THE revelation that Keith the seal is to be captured and released into the sea has prompted a massive reaction throughout Worcestershire.

Yesterday your Worcester News revealed the Angling Trust had been granted a licence by Natural England to catch the popular grey seal and transfer her back to the sea following concerns she was damaging fish stocks in the river Severn.

Although the operation carried out by Upton-based water rescue organisation Mercia Inshore Search and Rescue (MISAR) and British Divers Marine Life Rescue – expected to cost the Angling Trust more than £5,000 – was launched yesterday, the elusive seal failed to emerge and remained at large.

As your Worcester News went to press a post on the paper’s Facebook site had received more than 12,000 hits and been commented on 149 times, with most people in favour of letting Keith stay put.

Sue Hyde said: “How long before they want the cormorants and otters removed too? Who is paying for this removal – it better be the anglers and not coming out of my council tax. Leave her alone, if you move her, the stress may kill her.”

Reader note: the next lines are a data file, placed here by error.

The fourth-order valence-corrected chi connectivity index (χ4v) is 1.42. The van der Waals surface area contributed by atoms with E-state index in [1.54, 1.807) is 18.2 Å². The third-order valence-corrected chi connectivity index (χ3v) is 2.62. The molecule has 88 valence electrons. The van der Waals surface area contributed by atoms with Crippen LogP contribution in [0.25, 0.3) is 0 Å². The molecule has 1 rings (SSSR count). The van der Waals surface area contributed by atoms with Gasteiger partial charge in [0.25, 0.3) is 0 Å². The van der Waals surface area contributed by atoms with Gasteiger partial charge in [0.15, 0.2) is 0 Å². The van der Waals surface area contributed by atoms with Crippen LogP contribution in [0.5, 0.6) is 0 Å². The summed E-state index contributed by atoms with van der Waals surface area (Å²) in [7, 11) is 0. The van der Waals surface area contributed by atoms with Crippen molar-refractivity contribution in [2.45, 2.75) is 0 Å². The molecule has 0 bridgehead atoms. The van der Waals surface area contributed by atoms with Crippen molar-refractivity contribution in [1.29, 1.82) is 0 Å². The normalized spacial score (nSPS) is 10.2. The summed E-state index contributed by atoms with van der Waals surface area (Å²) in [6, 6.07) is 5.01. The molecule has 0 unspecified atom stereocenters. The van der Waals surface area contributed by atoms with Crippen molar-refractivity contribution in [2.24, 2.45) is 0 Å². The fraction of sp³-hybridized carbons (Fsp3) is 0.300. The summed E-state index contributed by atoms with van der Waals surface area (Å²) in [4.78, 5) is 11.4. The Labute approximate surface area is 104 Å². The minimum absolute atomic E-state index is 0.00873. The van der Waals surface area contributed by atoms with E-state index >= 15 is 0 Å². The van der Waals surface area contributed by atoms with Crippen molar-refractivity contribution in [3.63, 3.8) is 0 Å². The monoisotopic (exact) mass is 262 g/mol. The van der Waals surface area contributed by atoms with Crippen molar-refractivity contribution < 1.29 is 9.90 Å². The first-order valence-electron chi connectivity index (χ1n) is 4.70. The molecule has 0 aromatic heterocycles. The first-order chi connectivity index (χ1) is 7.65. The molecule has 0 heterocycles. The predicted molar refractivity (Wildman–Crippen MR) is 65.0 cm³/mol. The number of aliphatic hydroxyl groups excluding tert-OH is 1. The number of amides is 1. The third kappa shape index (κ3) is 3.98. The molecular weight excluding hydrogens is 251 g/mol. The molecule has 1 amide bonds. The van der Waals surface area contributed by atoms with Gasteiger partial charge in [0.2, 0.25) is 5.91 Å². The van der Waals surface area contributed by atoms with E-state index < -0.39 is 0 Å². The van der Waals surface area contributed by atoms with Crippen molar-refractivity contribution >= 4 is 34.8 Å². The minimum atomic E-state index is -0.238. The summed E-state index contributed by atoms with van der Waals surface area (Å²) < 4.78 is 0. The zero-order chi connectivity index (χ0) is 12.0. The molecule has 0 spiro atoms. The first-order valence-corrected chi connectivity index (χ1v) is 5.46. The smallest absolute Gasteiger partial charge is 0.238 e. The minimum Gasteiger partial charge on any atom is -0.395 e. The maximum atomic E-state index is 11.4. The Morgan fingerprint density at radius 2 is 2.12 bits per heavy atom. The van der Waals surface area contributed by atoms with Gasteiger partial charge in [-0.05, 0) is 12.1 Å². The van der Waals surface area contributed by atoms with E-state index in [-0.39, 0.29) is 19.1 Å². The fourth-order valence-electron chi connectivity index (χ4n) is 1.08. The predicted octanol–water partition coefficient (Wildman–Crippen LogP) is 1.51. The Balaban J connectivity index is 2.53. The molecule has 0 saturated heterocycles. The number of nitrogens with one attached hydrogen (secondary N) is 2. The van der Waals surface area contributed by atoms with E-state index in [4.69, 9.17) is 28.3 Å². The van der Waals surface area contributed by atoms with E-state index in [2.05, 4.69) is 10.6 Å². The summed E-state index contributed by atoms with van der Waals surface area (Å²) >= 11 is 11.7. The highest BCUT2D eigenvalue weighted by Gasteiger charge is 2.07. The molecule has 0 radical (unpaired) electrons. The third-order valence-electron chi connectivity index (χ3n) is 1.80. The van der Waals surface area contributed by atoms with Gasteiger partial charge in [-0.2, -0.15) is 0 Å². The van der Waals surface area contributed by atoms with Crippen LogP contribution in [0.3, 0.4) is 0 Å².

Jo Seymour wrote: “One seal in the river upsetting a few vocal anglers. I personally think she is amazing to see and would like to see an independent opinion on her effect on fish stocks not the opinion of some very vocal fish snaffling dullards, that is all.”

Paul Savage also threw his support behind letting Keith stay, saying: “If we made the rivers accessible and stocked them full of fish then you can’t blame the seal for what is natural to them,” while Caroline Worthington wrote: “This country lets thousands of people in from all over the world yet we can’t allow one seal to stay?”

But those in favour of moving Keith also made their voices heard. James Anderson said: “Us fisherfolk are doing what is right for the seal. Shame on everyone else wanting the seal to stay in an unnatural environment.”

And Steve Thompson said: “Seals becoming used to being in close proximity to humans rarely have a long or happy life. Nothing to do with angling, this beautiful creature needs to be back in its proper habitat. Away from people.”

Jason Ford agreed, saying: “Glad the seal can be moved to its natural environment where it can be with other seals and I bet it has been fed by the public all sorts of food that its not supposed to be eating anyway.” And Peter Mayall said: “those who want keep it should put their hands in their pockets and pay to replace all the fish its eating.”

In yesterday’s Worcester News we reported that the Angling Trust had previously applied for a licence to shoot Keith the seal. We have been asked to point out that the formal application was never made to the Environment Agency.